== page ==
Posts Tagged ‘Erol Alkan’

Image may contain: text and water

Ride opened a fresh chapter with 2017’s ‘Weather Diaries’, a terrific album that found the shoegaze band re-igniting their essential creative chemistry. Produced by Erol Alkan – a long time advocate for the band – it was followed by a lengthy international tour, including some landmark shows.

Recently hinting that they were once again in the studio, Ride have now detailed plans for their next album. Once again produced by Erol Alkan, ‘This Is Not A Safe Place’ will be released on August 16th, through the band’s home Wichita Recordings.

New song ‘Future Love’ is the ideal comeback, a stunning, completely unguarded track that speaks of pure, unashamed optimism. Driven by the positive energy coursing through the band’s veins, this is pristine Ride, managing to recall their fine early work without emulating it.

Through their prolific remix work in the last decade, Erol Alkan and Richard Norris have brought psychedelic music to the dance floor. The band name they chose, Beyond The Wizard’s Sleeve, along with the album cover depicting a traditional band set up alongside older studio equipment, gives a strong indication of what their first album of original material will sound like. ‘The Soft Bounce’ starts with hypnotic reverb-soaked vocals and music quietly building on the brilliant ‘Delicious’. ‘Iron Age’ brings the listener back to the ‘70s, whilst including ideas from the present, with its churning Hawkwind riffs, big heavy metal choruses and subtle dance floor beats. Dreamy female vocals fill every transcendent second of ‘Creation’. ‘Black Crow’, with its electronic drum rolls, stunning vocals and mesmerising chorus, is a dark orchestrated pop masterpiece: “As my bones break away, all the dust is here to stay...Black Crow, you’re the only to know”.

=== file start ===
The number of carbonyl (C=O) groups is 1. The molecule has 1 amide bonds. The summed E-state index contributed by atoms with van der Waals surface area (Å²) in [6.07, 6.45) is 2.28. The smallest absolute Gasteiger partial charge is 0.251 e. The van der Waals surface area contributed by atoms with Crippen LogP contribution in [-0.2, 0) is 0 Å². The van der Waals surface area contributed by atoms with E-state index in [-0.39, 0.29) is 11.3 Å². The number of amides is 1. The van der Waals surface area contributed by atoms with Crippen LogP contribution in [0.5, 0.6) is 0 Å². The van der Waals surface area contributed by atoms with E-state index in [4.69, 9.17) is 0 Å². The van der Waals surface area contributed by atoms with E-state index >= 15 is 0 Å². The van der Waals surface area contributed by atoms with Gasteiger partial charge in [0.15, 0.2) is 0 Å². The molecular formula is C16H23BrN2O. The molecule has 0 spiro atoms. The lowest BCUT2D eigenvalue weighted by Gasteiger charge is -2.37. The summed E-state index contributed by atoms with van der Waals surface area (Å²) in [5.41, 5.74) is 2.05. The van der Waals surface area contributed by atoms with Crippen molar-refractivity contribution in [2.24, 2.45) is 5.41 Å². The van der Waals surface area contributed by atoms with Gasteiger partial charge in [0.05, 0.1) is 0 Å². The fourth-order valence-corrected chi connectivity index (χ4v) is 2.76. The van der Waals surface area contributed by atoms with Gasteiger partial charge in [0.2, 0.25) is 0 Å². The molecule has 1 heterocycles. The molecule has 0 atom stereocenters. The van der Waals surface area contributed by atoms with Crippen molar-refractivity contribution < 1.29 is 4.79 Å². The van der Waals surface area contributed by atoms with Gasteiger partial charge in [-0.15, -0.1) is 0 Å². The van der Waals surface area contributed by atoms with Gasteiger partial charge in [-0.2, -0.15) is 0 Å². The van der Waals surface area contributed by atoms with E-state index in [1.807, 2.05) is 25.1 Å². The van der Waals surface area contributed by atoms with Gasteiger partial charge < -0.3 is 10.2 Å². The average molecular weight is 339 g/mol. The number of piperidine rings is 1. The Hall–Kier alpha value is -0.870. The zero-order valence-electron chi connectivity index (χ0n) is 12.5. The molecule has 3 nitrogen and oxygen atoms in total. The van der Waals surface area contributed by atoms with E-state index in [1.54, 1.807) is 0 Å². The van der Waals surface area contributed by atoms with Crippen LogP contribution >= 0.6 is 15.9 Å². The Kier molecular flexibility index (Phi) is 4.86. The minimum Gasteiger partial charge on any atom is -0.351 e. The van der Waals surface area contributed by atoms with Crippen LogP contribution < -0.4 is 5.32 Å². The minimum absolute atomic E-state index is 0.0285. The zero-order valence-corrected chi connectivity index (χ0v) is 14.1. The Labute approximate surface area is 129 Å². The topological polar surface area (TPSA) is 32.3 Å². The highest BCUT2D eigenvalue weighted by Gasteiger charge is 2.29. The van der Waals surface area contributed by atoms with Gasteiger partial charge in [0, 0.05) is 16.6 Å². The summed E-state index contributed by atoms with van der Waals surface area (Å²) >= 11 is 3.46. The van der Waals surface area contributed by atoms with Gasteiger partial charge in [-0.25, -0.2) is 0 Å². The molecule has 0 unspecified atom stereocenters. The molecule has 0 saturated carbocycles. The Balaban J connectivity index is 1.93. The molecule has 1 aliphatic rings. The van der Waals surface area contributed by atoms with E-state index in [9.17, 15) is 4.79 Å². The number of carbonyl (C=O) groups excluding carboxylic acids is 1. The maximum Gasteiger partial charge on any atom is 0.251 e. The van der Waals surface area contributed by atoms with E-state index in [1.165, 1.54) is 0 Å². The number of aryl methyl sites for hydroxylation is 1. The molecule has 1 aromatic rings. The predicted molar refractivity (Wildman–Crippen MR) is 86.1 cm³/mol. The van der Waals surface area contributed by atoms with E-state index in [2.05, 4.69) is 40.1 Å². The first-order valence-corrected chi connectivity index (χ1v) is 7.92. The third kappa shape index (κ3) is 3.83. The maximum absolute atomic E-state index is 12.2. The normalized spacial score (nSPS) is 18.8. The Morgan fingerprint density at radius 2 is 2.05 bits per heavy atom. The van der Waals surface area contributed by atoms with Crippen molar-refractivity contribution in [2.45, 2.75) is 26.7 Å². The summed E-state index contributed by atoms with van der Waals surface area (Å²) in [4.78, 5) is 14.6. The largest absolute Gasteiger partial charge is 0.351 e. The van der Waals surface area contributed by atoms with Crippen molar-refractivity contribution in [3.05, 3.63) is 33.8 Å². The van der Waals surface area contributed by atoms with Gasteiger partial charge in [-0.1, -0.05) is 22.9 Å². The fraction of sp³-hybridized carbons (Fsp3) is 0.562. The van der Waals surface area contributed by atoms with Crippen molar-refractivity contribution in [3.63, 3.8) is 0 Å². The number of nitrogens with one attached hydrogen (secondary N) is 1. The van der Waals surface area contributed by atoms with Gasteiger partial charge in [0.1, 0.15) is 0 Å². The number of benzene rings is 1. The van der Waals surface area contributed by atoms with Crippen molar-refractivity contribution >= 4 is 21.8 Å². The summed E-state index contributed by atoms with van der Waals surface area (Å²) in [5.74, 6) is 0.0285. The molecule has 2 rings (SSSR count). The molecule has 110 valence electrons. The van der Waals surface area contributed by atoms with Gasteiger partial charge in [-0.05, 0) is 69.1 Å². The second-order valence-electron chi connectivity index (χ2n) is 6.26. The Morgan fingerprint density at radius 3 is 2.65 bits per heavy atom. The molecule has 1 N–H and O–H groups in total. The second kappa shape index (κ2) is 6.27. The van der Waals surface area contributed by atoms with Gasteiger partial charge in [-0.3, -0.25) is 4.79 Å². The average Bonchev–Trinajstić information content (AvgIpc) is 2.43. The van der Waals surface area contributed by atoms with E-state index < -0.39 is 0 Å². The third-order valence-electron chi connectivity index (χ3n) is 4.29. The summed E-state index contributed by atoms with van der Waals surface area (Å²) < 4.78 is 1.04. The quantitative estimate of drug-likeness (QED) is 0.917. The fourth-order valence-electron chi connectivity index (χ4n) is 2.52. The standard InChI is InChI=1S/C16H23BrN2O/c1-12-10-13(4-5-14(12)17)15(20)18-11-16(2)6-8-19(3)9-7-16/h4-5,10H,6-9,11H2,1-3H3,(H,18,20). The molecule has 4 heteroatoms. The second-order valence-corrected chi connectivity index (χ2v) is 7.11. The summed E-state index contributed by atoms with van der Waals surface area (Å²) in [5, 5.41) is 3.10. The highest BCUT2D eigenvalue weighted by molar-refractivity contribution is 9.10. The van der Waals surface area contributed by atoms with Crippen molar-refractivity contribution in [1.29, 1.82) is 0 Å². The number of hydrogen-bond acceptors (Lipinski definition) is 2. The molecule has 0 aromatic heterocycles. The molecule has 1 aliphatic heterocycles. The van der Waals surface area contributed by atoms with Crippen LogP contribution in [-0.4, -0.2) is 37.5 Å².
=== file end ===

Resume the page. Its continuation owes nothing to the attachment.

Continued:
‘Tomorrow, Fever’ is a gentle, dreamy interlude, and it signals the start of the mostly instrumental second half. Female vocals glide gracefully in and out of the title track, echoing the guitar and vocal sound The Cure used on their masterpiece ‘Disintegration’. The closing track ‘Third Mynd’ opens with a mysterious narrator speaking: “I began to turn into myself, to loop through my own flesh…the glory and terror of it all”. As he lets his story unfold over the developing music, it’s a fitting end to ‘The Soft Bounce’, with its song orientated first half and psychedelic second half.